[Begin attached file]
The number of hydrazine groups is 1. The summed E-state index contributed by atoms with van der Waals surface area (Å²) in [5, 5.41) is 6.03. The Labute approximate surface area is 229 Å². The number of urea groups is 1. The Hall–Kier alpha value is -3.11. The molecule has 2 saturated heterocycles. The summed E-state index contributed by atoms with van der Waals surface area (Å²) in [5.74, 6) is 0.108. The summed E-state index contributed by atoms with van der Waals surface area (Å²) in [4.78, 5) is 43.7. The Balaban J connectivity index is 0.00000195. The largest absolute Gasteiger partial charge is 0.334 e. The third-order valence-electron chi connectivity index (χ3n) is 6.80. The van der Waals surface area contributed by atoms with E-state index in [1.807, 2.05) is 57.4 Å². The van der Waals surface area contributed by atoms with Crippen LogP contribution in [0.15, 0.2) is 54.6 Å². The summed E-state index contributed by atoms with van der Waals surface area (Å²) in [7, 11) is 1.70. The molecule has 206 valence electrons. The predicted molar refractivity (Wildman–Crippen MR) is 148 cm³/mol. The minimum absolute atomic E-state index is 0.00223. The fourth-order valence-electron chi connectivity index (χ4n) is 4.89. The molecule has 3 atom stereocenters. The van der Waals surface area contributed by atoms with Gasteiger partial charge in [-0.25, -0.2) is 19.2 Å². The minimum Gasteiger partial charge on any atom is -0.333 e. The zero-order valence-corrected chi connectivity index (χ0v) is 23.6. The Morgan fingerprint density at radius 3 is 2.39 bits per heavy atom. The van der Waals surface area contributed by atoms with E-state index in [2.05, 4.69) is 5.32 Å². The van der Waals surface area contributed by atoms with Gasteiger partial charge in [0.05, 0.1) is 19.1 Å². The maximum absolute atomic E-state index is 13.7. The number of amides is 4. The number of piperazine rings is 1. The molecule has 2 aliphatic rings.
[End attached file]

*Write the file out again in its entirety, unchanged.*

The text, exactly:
The number of hydrazine groups is 1. The summed E-state index contributed by atoms with van der Waals surface area (Å²) in [5, 5.41) is 6.03. The Labute approximate surface area is 229 Å². The number of urea groups is 1. The Hall–Kier alpha value is -3.11. The molecule has 2 saturated heterocycles. The summed E-state index contributed by atoms with van der Waals surface area (Å²) in [5.74, 6) is 0.108. The summed E-state index contributed by atoms with van der Waals surface area (Å²) in [4.78, 5) is 43.7. The Balaban J connectivity index is 0.00000195. The largest absolute Gasteiger partial charge is 0.334 e. The third-order valence-electron chi connectivity index (χ3n) is 6.80. The van der Waals surface area contributed by atoms with E-state index in [1.807, 2.05) is 57.4 Å². The van der Waals surface area contributed by atoms with Crippen LogP contribution in [0.15, 0.2) is 54.6 Å². The summed E-state index contributed by atoms with van der Waals surface area (Å²) in [7, 11) is 1.70. The molecule has 206 valence electrons. The predicted molar refractivity (Wildman–Crippen MR) is 148 cm³/mol. The minimum absolute atomic E-state index is 0.00223. The fourth-order valence-electron chi connectivity index (χ4n) is 4.89. The molecule has 3 atom stereocenters. The van der Waals surface area contributed by atoms with Gasteiger partial charge in [-0.25, -0.2) is 19.2 Å². The minimum Gasteiger partial charge on any atom is -0.333 e. The zero-order valence-corrected chi connectivity index (χ0v) is 23.6. The Morgan fingerprint density at radius 3 is 2.39 bits per heavy atom. The van der Waals surface area contributed by atoms with E-state index in [2.05, 4.69) is 5.32 Å². The van der Waals surface area contributed by atoms with Gasteiger partial charge in [0.05, 0.1) is 19.1 Å². The maximum absolute atomic E-state index is 13.7. The number of amides is 4. The number of piperazine rings is 1. The molecule has 2 aliphatic rings.